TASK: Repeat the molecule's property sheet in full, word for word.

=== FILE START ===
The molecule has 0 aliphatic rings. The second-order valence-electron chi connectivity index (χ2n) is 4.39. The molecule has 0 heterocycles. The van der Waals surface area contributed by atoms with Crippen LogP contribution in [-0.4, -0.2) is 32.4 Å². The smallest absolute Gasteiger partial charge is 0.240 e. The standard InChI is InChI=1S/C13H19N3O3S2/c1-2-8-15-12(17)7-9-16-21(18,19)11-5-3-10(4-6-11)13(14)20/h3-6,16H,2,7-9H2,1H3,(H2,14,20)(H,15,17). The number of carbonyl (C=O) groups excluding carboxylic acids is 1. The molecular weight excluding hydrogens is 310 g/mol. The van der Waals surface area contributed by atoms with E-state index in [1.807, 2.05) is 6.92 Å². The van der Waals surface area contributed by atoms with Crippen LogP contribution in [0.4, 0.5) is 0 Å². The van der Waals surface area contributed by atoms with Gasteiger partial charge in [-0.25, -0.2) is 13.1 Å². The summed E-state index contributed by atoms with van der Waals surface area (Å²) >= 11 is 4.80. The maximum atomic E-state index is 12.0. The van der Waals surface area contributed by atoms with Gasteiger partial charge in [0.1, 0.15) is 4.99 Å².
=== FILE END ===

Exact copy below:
The molecule has 0 aliphatic rings. The second-order valence-electron chi connectivity index (χ2n) is 4.39. The molecule has 0 heterocycles. The van der Waals surface area contributed by atoms with Crippen LogP contribution in [-0.4, -0.2) is 32.4 Å². The smallest absolute Gasteiger partial charge is 0.240 e. The standard InChI is InChI=1S/C13H19N3O3S2/c1-2-8-15-12(17)7-9-16-21(18,19)11-5-3-10(4-6-11)13(14)20/h3-6,16H,2,7-9H2,1H3,(H2,14,20)(H,15,17). The number of carbonyl (C=O) groups excluding carboxylic acids is 1. The molecular weight excluding hydrogens is 310 g/mol. The van der Waals surface area contributed by atoms with E-state index in [1.807, 2.05) is 6.92 Å². The van der Waals surface area contributed by atoms with Crippen LogP contribution in [0.4, 0.5) is 0 Å². The van der Waals surface area contributed by atoms with Gasteiger partial charge in [-0.25, -0.2) is 13.1 Å². The summed E-state index contributed by atoms with van der Waals surface area (Å²) >= 11 is 4.80. The maximum atomic E-state index is 12.0. The van der Waals surface area contributed by atoms with Gasteiger partial charge in [0.1, 0.15) is 4.99 Å².